How do I calculate angle C? I can only know what angle between vector and x positive vector {1, 0}

Angle between green and red is 60 degrees. Angle between blue and red is -170 degrees. Shortest angle between green and blue is 130 degrees.

What formula should I use to calculate it?
It must be positive value.


1 Answer 1


Generally when wanting the smallest angle between two vectors, the dot product is used. $$ \vec A \cdot{} \vec B = \cos{\angle \alpha} $$ Where $\vec A$ and $\vec B$ are vectors with the length of $1.0$.

However, you do not have access to the actual vectors themselves, if I understand your question correctly. You just have access to the angles between the vectors and a common direction.

There is a different way you could calculate that angle. You take the absolute value of the difference between the two angles, given that both angles are from a common direction and either both clock-wise or both counter clock-wise. $$ \angle \phi = |\angle \alpha - \angle \beta| $$ Where

  • $\angle \phi$ is the smallest positive angle between the two vectors.
  • $\angle \alpha$ and $\angle \beta$ are angles in the range from $[0, 360)$, between a common direction and the vector, and either both clock-wise or both counter clock-wise.

What do I mean with how I defined those angles?
First off all, that both angles are between a common direction and the vector. In this case it means that the angles should be between the vector and the red vector where the red vector is the common direction. Which is the case for the angles you provided. It is difficult for me to properly explain why they need to share a common direction, but it should be self explanatory.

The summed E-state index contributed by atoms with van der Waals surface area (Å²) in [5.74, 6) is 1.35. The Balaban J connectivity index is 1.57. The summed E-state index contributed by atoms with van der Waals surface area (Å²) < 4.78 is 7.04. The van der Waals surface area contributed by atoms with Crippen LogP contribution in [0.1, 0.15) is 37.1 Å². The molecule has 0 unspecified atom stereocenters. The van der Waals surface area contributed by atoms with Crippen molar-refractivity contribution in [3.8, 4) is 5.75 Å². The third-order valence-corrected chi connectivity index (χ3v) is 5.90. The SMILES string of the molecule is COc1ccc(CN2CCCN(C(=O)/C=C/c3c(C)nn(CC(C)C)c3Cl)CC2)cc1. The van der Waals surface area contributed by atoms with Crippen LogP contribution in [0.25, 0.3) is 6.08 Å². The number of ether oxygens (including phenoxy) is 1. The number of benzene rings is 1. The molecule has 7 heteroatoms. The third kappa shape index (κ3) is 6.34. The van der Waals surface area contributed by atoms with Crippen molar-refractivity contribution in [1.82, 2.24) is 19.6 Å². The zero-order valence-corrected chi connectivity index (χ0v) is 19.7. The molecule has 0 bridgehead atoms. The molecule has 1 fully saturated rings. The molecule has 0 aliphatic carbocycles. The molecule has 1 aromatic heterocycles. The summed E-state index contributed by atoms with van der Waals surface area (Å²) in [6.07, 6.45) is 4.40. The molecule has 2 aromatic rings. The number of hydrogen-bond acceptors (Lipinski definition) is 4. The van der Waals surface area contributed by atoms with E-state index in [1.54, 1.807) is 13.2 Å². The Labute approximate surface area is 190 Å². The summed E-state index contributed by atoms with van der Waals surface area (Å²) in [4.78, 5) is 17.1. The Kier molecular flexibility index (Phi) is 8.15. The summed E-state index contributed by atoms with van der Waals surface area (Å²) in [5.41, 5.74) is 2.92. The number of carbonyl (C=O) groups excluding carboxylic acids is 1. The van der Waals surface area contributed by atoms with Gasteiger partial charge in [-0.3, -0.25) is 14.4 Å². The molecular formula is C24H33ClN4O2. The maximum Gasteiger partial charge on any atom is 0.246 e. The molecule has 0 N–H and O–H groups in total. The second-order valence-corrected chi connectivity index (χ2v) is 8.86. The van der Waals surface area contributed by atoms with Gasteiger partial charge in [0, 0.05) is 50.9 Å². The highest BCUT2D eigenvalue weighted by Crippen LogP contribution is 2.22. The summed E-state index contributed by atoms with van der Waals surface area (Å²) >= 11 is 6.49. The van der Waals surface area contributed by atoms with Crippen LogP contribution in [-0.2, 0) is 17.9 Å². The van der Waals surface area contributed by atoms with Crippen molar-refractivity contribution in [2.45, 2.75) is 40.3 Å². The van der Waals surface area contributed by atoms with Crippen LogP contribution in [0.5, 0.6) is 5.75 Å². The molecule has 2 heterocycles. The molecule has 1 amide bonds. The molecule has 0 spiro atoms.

What do I mean with that they should be either both clock-wise or both counter clock-wise? When having an angle between two directions, it can either be clock-wise or counter clock-wise. The angle between red and green is 60° and if you start at the red vector (which will be the common direction) you go counter clock-wise with an angle of 60°. The other angle should then also be counter clock-wise. This is the case between red and blue with an angle of -170°. If you look at the red vector, then you go clock-wise. However, the angle is negative, so you go backwards. This means that you actually go counter clock-wise.

And lastly, the angles should be in the range from $[0, 360)$. This makes the formula work a bit better. It is not needed, but then you would have to do some stuff with $\angle \phi$ instead. Basically, if the angle is larger than 360° you just keep subtracting 360° until it is within the range. If the angle is smaller than 0° you keep adding 360° until it is within the range.

Let us try this method with your example.

We have three vectors. $\vec Red$, $\vec Blue$ and $\vec Green$. We now the angles between $\vec Red$ and $\vec Blue$ and between $\vec Red$ and $\vec Green$. $$\angle RB = -170$$ $$\angle RG = 60$$

$\angle RG$ is within our range, but $\angle RB$ is not. So we add 360° to $\angle RB$ and we get. $$\angle RB = 190$$

They also both have a common direction, $\vec Red$ and are both counter clock-wise.

When adding them into the formula, we get; $$\angle \phi = |190-60| = 130$$

And there we have it. The answer.

I do not know if this is a formula with a name or something like that. This method is something I just came up with.

Good luck!


Your Answer

By clicking “Post Your Answer”, you agree to our terms of service and acknowledge you have read our privacy policy.

Not the answer you're looking for? Browse other questions tagged or ask your own question.